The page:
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A review of the two Alister McGrath books about Lewis

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  • wendell_wagner
    I just finished C. S. Lewis - A Life: Eccentric Genius, Reluctant Prophet and The Intellectual World of C. S. Lewis, both written by Alister McGrath and
    Message 1 of 1 , Aug 31, 2013
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      I just finished C. S. Lewis - A Life: Eccentric Genius, Reluctant Prophet and The Intellectual World of C. S. Lewis, both written by Alister McGrath and published earlier this year.  (Incidentally, why does Intellectual World have a 2014 copyright date?)  They are mostly being reviewed separately, but I think it would be better to think of them as a single work, with Intellectual World being a set of long footnotes on particular issues in Genius/Prophet.  Consider this to be my review of these two books.
      Someone noted earlier this year on this E-mail mailing list that Michael Dirda, in his review of Genius/Prophet in The Washington Post, said that one thing that the book says little about is Lewis's literary criticism.  Since Dirda is a literary critic, that's the obvious thing that he would notice.  In fact, I think that McGrath covers a number of areas only lightly.  McGrath is a professor of theology, so it's not surprising that he would be better at explaining Lewis's theological (and general philosophical) views better than other aspects of his life.  The essays in Intellectual World are nearly all about Lewis's philosophical views or how he used his writings to explain those views.  While Genius/Prophet is a reasonably good biography of Lewis, it's not the comprehensive, standard biography that someone is going to have to write someday.  There were a lot of sides to Lewis, and it's going to take a great biographer to write a great biography of him.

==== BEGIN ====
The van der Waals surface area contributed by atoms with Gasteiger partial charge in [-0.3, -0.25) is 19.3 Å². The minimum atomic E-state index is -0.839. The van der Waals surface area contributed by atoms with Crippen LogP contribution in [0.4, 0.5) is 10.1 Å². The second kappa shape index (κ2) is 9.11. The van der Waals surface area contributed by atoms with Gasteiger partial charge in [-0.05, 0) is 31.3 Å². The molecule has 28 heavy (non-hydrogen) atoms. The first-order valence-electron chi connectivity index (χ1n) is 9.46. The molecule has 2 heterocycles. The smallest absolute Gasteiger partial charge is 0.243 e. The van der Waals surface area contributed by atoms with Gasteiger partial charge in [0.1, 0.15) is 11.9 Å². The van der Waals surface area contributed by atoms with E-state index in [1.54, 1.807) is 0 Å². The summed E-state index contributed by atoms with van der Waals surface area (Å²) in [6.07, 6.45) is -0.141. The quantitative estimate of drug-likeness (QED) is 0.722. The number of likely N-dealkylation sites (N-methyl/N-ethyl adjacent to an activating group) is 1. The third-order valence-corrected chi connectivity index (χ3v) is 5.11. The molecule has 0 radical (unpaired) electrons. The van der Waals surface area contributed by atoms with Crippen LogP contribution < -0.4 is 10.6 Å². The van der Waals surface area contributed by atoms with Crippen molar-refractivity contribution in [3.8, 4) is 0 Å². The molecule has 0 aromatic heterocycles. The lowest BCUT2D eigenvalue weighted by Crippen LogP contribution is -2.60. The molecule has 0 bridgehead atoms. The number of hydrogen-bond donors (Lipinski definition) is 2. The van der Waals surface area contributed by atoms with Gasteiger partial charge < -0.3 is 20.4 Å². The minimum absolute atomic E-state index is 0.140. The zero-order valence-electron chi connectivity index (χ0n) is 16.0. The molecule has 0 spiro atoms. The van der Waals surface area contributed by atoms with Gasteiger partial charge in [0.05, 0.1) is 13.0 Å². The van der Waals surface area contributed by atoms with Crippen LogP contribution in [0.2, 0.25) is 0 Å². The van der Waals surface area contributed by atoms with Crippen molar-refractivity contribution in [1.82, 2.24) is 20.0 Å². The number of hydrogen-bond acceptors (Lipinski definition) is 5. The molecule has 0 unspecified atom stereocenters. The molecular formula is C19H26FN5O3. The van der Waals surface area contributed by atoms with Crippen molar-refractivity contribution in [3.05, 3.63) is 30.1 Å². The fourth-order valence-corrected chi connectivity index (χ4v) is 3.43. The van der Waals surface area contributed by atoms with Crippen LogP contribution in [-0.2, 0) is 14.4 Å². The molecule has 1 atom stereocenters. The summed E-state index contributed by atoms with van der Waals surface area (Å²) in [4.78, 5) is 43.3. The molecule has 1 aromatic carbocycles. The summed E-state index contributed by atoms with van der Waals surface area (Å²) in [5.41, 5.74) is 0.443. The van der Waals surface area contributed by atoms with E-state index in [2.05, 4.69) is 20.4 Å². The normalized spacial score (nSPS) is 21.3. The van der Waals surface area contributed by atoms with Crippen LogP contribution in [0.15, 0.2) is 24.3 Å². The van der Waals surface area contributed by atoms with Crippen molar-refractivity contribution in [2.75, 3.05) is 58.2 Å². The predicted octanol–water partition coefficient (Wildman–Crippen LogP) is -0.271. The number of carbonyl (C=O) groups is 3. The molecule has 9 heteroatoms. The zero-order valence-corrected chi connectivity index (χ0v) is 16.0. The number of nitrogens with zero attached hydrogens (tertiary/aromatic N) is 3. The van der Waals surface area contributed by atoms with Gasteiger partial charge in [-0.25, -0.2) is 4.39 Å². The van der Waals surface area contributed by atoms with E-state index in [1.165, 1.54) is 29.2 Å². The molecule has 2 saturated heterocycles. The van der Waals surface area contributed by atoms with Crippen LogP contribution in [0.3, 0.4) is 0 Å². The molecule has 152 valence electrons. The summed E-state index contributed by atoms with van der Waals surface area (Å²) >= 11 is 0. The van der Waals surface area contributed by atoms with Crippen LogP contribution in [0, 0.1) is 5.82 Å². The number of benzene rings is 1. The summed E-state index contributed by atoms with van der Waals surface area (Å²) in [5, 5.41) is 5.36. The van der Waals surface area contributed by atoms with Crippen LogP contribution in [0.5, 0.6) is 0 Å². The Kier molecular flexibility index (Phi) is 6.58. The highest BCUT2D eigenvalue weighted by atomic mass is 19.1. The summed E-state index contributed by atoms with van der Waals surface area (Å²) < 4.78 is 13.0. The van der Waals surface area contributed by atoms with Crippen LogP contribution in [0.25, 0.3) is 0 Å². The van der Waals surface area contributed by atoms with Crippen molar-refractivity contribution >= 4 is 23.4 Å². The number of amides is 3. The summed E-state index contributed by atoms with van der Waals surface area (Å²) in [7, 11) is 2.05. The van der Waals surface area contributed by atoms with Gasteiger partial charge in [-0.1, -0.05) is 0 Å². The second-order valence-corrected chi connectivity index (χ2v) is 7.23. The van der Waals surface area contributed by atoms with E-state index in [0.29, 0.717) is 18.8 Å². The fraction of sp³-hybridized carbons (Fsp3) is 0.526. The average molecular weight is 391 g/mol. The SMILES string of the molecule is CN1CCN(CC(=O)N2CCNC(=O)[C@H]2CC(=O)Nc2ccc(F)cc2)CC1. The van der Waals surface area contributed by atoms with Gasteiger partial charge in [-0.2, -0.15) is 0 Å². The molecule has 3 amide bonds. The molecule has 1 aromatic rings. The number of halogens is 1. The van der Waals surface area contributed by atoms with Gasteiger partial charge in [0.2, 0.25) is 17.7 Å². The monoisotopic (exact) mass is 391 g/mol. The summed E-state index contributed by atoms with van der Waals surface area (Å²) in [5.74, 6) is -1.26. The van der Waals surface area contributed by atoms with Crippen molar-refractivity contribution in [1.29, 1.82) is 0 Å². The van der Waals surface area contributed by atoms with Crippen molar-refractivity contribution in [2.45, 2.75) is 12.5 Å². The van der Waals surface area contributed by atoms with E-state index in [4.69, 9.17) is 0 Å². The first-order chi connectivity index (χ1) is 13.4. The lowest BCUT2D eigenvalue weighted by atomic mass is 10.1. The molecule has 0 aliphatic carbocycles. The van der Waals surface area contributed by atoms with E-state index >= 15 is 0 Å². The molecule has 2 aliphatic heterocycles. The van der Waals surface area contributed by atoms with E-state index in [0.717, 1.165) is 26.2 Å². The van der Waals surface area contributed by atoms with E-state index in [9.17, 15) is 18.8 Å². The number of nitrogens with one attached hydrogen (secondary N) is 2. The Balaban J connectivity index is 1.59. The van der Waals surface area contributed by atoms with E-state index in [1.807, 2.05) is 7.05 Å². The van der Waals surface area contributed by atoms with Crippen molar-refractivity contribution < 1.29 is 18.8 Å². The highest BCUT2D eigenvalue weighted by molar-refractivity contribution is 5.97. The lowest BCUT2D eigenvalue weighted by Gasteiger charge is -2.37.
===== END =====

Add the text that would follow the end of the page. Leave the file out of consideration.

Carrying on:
Some of McGrath's statements about Lewis's life are very perceptive.  He's probably right about the chronology of Lewis's conversion timeline being off by about a year from what was previously assumed.  I'm not sure that it's that important, though.  The interesting thing about Lewis's conversion account is the various philosophical/religious positions he went through, not their timing.  Other comments that McGrath makes about Lewis's life don't seem to me to be as useful.